UN Set to Start Removing Oil from Decaying Yemen Tanker FSO Safer
An operation to start removing some 1.1 million barrels of oil from a decaying tanker moored off Yemen's coast could start by the end of the week, the United Nations said on Tuesday.
U.N. officials have been warning for years that the Red Sea and Yemen's coastline were at risk as the tanker Safer could spill four times as much oil as the 1989 Exxon Valdez disaster off Alaska.
U.N. spokesman Stephane Dujarric said a vessel to which the oil will be transferred is less than 2 miles (3km) away and "making final preparations to moor next to the Safer, with ship-to-ship transfer of oil expected at the end of the week."
Another vessel is already alongside the Safer to help with the transfer of oil.
The war in Yemen caused suspension of maintenance operations on the Safer in 2015. The U.N. has warned that the ship's structural integrity has significantly deteriorated and it is at risk of exploding.
The U.N. has said the cleanup of a spill could cost $20 billion.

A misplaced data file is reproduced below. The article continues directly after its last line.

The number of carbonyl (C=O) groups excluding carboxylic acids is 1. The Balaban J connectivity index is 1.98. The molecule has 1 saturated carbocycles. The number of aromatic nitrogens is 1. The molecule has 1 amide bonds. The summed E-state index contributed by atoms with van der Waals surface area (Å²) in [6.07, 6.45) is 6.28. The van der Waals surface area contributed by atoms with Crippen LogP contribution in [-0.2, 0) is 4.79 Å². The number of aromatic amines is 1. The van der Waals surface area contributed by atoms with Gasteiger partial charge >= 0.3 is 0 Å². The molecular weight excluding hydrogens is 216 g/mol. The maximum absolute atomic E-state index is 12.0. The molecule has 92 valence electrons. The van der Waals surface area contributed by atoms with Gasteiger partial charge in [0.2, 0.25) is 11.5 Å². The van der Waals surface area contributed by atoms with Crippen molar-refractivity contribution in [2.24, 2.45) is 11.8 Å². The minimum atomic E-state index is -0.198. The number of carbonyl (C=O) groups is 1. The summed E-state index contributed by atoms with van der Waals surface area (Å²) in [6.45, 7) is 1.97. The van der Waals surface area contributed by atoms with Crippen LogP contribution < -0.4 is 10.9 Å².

Yet it has struggled to raise the $129 million needed to remove the oil from the Safer, which included paying $55 million to buy the replacement vessel. The U.N. even started a crowdfunding campaign.
The salvage operation cannot be paid for by the sale of the oil because it is not clear who owns it, the U.N. has said.
Yemen has been mired in conflict since the Iran-aligned Houthi group ousted the government from the capital Sanaa in late 2014. A Saudi Arabia-led military coalition intervened in 2015 aiming to restore the government.
Peace initiatives have seen increased momentum since Riyadh and Tehran in March agreed to restore diplomatic ties severed in 2016.
(Reuters - Reporting by Michelle Nichols)